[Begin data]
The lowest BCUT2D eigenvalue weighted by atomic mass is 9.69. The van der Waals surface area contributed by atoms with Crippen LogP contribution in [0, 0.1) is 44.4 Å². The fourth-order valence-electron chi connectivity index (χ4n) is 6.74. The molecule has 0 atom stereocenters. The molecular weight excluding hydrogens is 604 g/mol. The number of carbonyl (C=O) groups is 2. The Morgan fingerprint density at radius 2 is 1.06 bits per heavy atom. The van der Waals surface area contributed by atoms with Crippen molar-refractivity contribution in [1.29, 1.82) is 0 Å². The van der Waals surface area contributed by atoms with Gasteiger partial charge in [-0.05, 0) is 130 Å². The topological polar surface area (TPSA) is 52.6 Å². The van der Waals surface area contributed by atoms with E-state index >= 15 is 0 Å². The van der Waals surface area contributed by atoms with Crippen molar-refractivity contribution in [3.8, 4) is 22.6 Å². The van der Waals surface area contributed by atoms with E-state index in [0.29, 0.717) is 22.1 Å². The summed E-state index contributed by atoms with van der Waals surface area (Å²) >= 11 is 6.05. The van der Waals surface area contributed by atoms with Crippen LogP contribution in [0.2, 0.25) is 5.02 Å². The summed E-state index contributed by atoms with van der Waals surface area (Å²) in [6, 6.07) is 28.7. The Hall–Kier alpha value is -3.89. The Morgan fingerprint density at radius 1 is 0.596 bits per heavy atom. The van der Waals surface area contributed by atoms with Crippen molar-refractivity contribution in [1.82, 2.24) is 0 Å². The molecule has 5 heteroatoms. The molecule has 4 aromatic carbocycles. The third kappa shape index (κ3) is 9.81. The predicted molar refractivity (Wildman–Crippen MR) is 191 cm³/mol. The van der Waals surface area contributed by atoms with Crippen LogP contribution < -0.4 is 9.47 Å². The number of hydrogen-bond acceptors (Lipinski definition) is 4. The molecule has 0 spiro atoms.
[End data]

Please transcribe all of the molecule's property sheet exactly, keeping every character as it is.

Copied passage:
The lowest BCUT2D eigenvalue weighted by atomic mass is 9.69. The van der Waals surface area contributed by atoms with Crippen LogP contribution in [0, 0.1) is 44.4 Å². The fourth-order valence-electron chi connectivity index (χ4n) is 6.74. The molecule has 0 atom stereocenters. The molecular weight excluding hydrogens is 604 g/mol. The number of carbonyl (C=O) groups is 2. The Morgan fingerprint density at radius 2 is 1.06 bits per heavy atom. The van der Waals surface area contributed by atoms with Crippen molar-refractivity contribution in [1.29, 1.82) is 0 Å². The van der Waals surface area contributed by atoms with Gasteiger partial charge in [-0.05, 0) is 130 Å². The topological polar surface area (TPSA) is 52.6 Å². The van der Waals surface area contributed by atoms with E-state index >= 15 is 0 Å². The van der Waals surface area contributed by atoms with Crippen molar-refractivity contribution in [3.8, 4) is 22.6 Å². The van der Waals surface area contributed by atoms with E-state index in [0.29, 0.717) is 22.1 Å². The summed E-state index contributed by atoms with van der Waals surface area (Å²) >= 11 is 6.05. The van der Waals surface area contributed by atoms with Crippen LogP contribution in [0.2, 0.25) is 5.02 Å². The summed E-state index contributed by atoms with van der Waals surface area (Å²) in [6, 6.07) is 28.7. The Hall–Kier alpha value is -3.89. The Morgan fingerprint density at radius 1 is 0.596 bits per heavy atom. The van der Waals surface area contributed by atoms with Crippen molar-refractivity contribution in [1.82, 2.24) is 0 Å². The molecule has 5 heteroatoms. The molecule has 4 aromatic carbocycles. The third kappa shape index (κ3) is 9.81. The predicted molar refractivity (Wildman–Crippen MR) is 191 cm³/mol. The van der Waals surface area contributed by atoms with Crippen LogP contribution < -0.4 is 9.47 Å². The number of hydrogen-bond acceptors (Lipinski definition) is 4. The molecule has 0 spiro atoms.